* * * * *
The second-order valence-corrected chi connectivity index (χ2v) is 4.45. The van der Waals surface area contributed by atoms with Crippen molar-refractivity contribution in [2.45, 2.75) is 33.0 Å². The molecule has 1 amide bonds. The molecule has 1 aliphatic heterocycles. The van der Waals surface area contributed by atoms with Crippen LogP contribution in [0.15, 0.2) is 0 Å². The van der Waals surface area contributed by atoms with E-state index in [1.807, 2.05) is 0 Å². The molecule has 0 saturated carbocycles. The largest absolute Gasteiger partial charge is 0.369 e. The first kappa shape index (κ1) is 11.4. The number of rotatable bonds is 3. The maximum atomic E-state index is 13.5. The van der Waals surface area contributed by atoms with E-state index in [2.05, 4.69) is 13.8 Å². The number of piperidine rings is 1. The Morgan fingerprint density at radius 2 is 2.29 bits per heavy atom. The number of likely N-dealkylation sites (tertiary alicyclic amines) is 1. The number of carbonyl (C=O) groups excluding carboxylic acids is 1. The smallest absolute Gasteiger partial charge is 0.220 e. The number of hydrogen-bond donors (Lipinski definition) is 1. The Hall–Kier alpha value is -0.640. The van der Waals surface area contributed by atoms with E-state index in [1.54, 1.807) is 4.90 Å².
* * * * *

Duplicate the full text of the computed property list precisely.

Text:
The second-order valence-corrected chi connectivity index (χ2v) is 4.45. The van der Waals surface area contributed by atoms with Crippen molar-refractivity contribution in [2.45, 2.75) is 33.0 Å². The molecule has 1 amide bonds. The molecule has 1 aliphatic heterocycles. The van der Waals surface area contributed by atoms with Crippen LogP contribution in [0.15, 0.2) is 0 Å². The van der Waals surface area contributed by atoms with E-state index in [1.807, 2.05) is 0 Å². The molecule has 0 saturated carbocycles. The largest absolute Gasteiger partial charge is 0.369 e. The first kappa shape index (κ1) is 11.4. The number of rotatable bonds is 3. The maximum atomic E-state index is 13.5. The van der Waals surface area contributed by atoms with E-state index in [2.05, 4.69) is 13.8 Å². The number of piperidine rings is 1. The Morgan fingerprint density at radius 2 is 2.29 bits per heavy atom. The number of likely N-dealkylation sites (tertiary alicyclic amines) is 1. The number of carbonyl (C=O) groups excluding carboxylic acids is 1. The smallest absolute Gasteiger partial charge is 0.220 e. The number of hydrogen-bond donors (Lipinski definition) is 1. The Hall–Kier alpha value is -0.640. The van der Waals surface area contributed by atoms with E-state index in [1.54, 1.807) is 4.90 Å².